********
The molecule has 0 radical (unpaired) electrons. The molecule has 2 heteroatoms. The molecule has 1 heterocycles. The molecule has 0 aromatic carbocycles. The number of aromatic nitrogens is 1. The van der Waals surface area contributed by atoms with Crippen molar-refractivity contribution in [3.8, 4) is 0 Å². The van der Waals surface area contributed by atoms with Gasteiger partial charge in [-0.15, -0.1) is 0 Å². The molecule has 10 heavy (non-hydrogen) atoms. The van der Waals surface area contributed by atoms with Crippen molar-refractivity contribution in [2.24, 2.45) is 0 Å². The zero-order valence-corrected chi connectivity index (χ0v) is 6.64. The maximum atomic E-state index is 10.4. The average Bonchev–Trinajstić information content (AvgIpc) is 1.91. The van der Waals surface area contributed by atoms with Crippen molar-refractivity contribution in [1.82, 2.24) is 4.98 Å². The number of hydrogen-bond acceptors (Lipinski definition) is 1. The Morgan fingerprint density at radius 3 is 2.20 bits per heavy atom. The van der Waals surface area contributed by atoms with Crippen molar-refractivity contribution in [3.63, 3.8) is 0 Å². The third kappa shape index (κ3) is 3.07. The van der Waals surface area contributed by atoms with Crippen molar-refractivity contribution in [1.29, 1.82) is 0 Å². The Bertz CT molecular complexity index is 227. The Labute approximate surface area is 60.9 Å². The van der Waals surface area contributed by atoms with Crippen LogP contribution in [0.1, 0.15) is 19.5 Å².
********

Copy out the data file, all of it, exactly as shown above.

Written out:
The molecule has 0 radical (unpaired) electrons. The molecule has 2 heteroatoms. The molecule has 1 heterocycles. The molecule has 0 aromatic carbocycles. The number of aromatic nitrogens is 1. The van der Waals surface area contributed by atoms with Crippen molar-refractivity contribution in [3.8, 4) is 0 Å². The van der Waals surface area contributed by atoms with Gasteiger partial charge in [-0.15, -0.1) is 0 Å². The molecule has 10 heavy (non-hydrogen) atoms. The van der Waals surface area contributed by atoms with Crippen molar-refractivity contribution in [2.24, 2.45) is 0 Å². The zero-order valence-corrected chi connectivity index (χ0v) is 6.64. The maximum atomic E-state index is 10.4. The average Bonchev–Trinajstić information content (AvgIpc) is 1.91. The van der Waals surface area contributed by atoms with Crippen molar-refractivity contribution in [1.82, 2.24) is 4.98 Å². The number of hydrogen-bond acceptors (Lipinski definition) is 1. The Morgan fingerprint density at radius 3 is 2.20 bits per heavy atom. The van der Waals surface area contributed by atoms with Crippen molar-refractivity contribution in [3.63, 3.8) is 0 Å². The third kappa shape index (κ3) is 3.07. The van der Waals surface area contributed by atoms with Crippen molar-refractivity contribution in [1.29, 1.82) is 0 Å². The Bertz CT molecular complexity index is 227. The Labute approximate surface area is 60.9 Å². The van der Waals surface area contributed by atoms with Crippen LogP contribution in [0.1, 0.15) is 19.5 Å².